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College class instructs students to list examples of white privilege, male privilege. If they can't? Well, that's privilege.

Seems a bit fishy

Photo by JHU Sheridan Libraries/Gado/Getty Images

An allegedly mandatory class at the College of Eastern Idaho reportedly instructed its students to document the many forms of white privilege and male privilege.

If students find themselves unable to list any white or male privileges, that, according to the school, is indicative of privilege itself, The College Fix reported.

What are the details?

According to outlet — which described the course as "required" — the course instructs students to identify privileges specific to "men, whites, and members of the 'majority religion' in the region."

An unidentified parent of one student shared the "privileges activity" with the outlet after the student engaged in a conversation with the class that reportedly disturbed them.

The class — which is reportedly on oral communications — "cited White Male Privilege as a fact rather than a hypothesis that could be debated," according to the parent, who shared the class's syllabus.

The College Fix reported that when the student called the assignment into question, the instructor and other students "shamed him in a sexist and racist way while claiming their virtue signaling points."

"There wasn't really a debate," the student told The College Fix, adding that the teacher was only reportedly committed to shutting him down.

The student then argued that the class wasn't including "female privileges or black privilege," which reportedly prompted the teacher to fire back, "[W]e might talk about those another time."

You can read more about the class here and below.

'We have no record of a complaint'

Following the class, the unnamed student said he wanted to take his gripes to dean of students, Michael Walker, and requested a meeting.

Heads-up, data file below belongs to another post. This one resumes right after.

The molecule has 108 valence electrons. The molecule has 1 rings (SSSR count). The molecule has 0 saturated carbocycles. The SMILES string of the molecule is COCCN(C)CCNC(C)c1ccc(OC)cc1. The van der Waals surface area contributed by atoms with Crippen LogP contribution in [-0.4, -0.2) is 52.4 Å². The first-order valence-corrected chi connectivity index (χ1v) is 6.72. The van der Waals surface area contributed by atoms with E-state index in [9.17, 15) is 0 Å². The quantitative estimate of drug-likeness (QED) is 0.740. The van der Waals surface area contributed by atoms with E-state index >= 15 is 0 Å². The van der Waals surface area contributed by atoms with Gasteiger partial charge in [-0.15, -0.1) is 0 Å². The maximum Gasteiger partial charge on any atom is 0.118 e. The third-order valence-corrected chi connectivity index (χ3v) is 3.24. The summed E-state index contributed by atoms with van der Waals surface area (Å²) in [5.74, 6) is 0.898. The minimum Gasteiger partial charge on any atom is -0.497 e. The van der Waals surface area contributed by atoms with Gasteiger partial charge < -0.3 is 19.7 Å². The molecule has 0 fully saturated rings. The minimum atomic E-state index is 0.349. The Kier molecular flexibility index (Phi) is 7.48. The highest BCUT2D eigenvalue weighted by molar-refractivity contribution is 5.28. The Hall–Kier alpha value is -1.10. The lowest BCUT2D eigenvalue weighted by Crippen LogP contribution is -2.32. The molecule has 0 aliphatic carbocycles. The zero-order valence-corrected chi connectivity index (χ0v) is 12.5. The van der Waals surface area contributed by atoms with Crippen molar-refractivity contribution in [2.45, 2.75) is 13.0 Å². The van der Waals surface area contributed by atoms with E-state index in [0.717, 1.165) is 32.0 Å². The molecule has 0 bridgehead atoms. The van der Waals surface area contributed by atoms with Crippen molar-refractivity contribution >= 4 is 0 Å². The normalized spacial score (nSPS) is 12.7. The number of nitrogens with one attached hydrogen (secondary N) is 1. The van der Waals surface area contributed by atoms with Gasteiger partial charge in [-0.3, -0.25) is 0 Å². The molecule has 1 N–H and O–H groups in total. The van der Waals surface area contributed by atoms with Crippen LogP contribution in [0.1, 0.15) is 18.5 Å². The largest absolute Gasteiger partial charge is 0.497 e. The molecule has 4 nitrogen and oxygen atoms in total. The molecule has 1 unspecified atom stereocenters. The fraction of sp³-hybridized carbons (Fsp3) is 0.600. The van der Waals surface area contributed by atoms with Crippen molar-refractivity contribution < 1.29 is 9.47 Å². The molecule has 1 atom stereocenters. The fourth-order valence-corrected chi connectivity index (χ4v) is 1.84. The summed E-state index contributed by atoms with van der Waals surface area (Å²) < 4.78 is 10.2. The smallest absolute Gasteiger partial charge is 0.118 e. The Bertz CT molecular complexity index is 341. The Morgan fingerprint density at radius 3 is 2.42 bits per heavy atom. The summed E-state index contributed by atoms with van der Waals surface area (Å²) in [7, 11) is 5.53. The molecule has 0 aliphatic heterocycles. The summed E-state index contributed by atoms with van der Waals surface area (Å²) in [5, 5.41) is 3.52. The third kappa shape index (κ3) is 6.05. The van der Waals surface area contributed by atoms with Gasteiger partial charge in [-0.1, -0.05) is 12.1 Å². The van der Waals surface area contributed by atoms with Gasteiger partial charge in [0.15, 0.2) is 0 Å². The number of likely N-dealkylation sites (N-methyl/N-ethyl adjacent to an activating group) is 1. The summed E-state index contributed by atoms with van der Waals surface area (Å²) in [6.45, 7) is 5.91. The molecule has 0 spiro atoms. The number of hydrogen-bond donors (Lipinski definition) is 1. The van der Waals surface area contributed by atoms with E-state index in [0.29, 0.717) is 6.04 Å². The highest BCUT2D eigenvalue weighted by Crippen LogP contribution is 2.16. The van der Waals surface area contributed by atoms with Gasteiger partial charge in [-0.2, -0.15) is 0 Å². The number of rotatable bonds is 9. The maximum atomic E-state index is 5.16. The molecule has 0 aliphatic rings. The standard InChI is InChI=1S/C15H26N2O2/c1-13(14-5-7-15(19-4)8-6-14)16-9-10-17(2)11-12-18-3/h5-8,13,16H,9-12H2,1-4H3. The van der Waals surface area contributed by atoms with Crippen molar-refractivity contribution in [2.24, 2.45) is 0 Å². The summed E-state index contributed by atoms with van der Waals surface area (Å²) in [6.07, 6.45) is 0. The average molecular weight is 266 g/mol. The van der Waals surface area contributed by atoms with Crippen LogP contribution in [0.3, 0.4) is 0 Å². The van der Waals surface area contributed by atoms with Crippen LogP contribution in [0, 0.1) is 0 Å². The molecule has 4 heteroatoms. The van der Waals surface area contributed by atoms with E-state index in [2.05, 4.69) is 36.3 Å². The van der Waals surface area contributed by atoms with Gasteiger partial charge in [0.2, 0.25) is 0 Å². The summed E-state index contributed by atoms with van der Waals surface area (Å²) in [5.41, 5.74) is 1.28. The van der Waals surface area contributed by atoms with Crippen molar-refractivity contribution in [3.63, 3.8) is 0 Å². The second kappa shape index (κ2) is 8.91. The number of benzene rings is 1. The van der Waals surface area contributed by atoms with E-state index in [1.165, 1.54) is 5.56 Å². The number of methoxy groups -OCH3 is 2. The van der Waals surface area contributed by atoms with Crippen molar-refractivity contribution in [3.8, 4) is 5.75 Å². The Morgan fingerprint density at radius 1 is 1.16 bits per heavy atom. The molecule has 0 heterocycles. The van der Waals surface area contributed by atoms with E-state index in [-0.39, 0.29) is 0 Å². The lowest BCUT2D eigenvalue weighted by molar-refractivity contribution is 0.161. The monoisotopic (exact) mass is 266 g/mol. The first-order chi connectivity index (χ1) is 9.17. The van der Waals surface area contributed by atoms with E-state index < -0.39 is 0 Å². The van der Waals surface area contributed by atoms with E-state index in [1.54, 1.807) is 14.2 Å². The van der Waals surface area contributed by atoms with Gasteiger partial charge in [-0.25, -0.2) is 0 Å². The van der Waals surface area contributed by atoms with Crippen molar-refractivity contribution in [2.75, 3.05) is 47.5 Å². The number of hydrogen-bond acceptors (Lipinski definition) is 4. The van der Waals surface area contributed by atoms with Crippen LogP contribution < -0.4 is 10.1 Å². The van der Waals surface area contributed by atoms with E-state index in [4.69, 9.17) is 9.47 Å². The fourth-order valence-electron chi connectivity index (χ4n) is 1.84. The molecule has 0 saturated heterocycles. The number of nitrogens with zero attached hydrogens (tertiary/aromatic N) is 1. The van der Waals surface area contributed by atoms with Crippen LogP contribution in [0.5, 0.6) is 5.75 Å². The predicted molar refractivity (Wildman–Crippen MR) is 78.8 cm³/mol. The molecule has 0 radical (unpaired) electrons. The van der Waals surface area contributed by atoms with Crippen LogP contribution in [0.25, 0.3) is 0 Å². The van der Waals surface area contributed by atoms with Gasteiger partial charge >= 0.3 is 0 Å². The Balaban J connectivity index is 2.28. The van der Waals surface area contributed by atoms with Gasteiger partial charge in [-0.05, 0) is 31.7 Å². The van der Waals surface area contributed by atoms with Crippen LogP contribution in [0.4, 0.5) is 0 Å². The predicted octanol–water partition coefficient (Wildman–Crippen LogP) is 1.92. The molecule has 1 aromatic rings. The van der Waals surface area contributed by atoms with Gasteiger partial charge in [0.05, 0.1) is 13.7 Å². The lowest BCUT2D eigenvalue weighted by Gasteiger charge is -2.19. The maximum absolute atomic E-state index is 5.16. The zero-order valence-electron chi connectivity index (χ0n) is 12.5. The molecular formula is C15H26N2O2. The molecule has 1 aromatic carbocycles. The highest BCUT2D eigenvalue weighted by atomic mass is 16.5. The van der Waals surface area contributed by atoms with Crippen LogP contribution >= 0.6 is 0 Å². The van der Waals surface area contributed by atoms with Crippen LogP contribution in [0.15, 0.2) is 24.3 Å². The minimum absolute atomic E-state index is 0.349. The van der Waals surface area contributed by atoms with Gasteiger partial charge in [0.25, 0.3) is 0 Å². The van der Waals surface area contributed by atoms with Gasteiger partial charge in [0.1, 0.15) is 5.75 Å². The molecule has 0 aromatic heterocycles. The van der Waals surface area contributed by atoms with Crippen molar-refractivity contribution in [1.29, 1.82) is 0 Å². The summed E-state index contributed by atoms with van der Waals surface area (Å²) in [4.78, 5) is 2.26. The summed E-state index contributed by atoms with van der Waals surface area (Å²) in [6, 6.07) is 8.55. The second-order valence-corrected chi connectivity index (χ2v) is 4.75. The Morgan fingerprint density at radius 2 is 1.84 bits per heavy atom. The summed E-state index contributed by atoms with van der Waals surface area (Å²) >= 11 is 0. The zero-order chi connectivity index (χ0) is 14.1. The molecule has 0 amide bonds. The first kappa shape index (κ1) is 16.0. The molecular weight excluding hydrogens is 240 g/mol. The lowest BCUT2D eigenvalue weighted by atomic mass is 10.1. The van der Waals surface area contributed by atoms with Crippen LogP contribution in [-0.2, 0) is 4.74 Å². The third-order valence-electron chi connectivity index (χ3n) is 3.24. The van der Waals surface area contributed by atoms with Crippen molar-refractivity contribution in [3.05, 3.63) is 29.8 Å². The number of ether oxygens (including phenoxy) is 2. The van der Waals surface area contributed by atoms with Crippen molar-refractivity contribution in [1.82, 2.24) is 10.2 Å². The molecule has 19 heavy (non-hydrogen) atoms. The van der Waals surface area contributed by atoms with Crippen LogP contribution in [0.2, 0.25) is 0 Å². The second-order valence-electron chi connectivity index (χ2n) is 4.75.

"While the student was able to express his complaints to Walker, the dean recommended he put up with the bias in the class and just try to finish," the student told the outlet via email.

A spokesperson for the college told the outlet that it did not receive any complaints about the class instructor.

"We have no record of a complaint regarding [the instructor] with either our Dean of General Education, Dr. Angela Sackett, or the Dean of Student Affairs, Michael Walker," the statement said.

In response to the school's statement, the student said, "I thought by talking with him I was filing an official complaint."

The student also said that Walker — who reportedly told the student that he was a personal friend of the instructor — would address the student's concerns with them.

"Other than that he told me to just stay in the class and try to just get through the semester," the student told the outlet.

The student said he's not going to bother with filing an "official" complaint because he fears it "might be too late to file one to be taken seriously."

Anything else?

Vice President of Academic and Student Affairs Lori Barber told the outlet that it found no complaints regarding the instructor in question.

According to an email, when a student "has a complaint or concern," there are allegedly "internal procedures by which they can resolve an issue or at least permit the College to provide context."

The statement added that the school cannot address any complaint "[u]nless or until the student follows our established protocols."

Barber's email added that she would be "glad to address this with the student directly."

One last thing…
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